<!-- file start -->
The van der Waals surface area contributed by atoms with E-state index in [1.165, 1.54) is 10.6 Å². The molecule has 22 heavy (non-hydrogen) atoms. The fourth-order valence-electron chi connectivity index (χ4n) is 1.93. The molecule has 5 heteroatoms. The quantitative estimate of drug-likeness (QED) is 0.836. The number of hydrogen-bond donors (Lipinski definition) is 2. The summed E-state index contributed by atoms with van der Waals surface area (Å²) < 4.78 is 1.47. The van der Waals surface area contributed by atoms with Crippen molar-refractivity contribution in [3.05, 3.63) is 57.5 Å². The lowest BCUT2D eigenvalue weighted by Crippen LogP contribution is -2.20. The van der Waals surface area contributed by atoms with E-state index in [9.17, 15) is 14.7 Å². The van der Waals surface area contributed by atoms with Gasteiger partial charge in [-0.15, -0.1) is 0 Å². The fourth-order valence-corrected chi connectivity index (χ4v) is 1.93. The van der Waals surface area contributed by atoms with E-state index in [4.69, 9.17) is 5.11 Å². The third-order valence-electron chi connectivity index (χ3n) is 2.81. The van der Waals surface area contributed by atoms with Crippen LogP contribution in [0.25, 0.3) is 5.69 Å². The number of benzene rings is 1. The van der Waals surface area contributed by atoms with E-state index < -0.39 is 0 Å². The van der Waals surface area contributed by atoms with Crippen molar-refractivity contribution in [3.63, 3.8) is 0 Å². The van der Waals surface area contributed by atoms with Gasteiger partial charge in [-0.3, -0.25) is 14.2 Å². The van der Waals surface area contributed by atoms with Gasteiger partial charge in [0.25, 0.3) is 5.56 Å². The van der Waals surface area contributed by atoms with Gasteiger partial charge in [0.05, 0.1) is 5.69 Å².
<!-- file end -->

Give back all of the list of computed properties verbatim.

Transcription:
The van der Waals surface area contributed by atoms with E-state index in [1.165, 1.54) is 10.6 Å². The molecule has 22 heavy (non-hydrogen) atoms. The fourth-order valence-electron chi connectivity index (χ4n) is 1.93. The molecule has 5 heteroatoms. The quantitative estimate of drug-likeness (QED) is 0.836. The number of hydrogen-bond donors (Lipinski definition) is 2. The summed E-state index contributed by atoms with van der Waals surface area (Å²) < 4.78 is 1.47. The van der Waals surface area contributed by atoms with Crippen molar-refractivity contribution in [3.05, 3.63) is 57.5 Å². The lowest BCUT2D eigenvalue weighted by Crippen LogP contribution is -2.20. The van der Waals surface area contributed by atoms with E-state index in [9.17, 15) is 14.7 Å². The van der Waals surface area contributed by atoms with Gasteiger partial charge in [-0.15, -0.1) is 0 Å². The fourth-order valence-corrected chi connectivity index (χ4v) is 1.93. The van der Waals surface area contributed by atoms with E-state index in [4.69, 9.17) is 5.11 Å². The third-order valence-electron chi connectivity index (χ3n) is 2.81. The van der Waals surface area contributed by atoms with Crippen LogP contribution in [0.25, 0.3) is 5.69 Å². The number of benzene rings is 1. The van der Waals surface area contributed by atoms with E-state index < -0.39 is 0 Å². The van der Waals surface area contributed by atoms with Crippen molar-refractivity contribution in [3.63, 3.8) is 0 Å². The van der Waals surface area contributed by atoms with Gasteiger partial charge in [-0.3, -0.25) is 14.2 Å². The van der Waals surface area contributed by atoms with Gasteiger partial charge in [0.25, 0.3) is 5.56 Å². The van der Waals surface area contributed by atoms with Gasteiger partial charge in [0.05, 0.1) is 5.69 Å².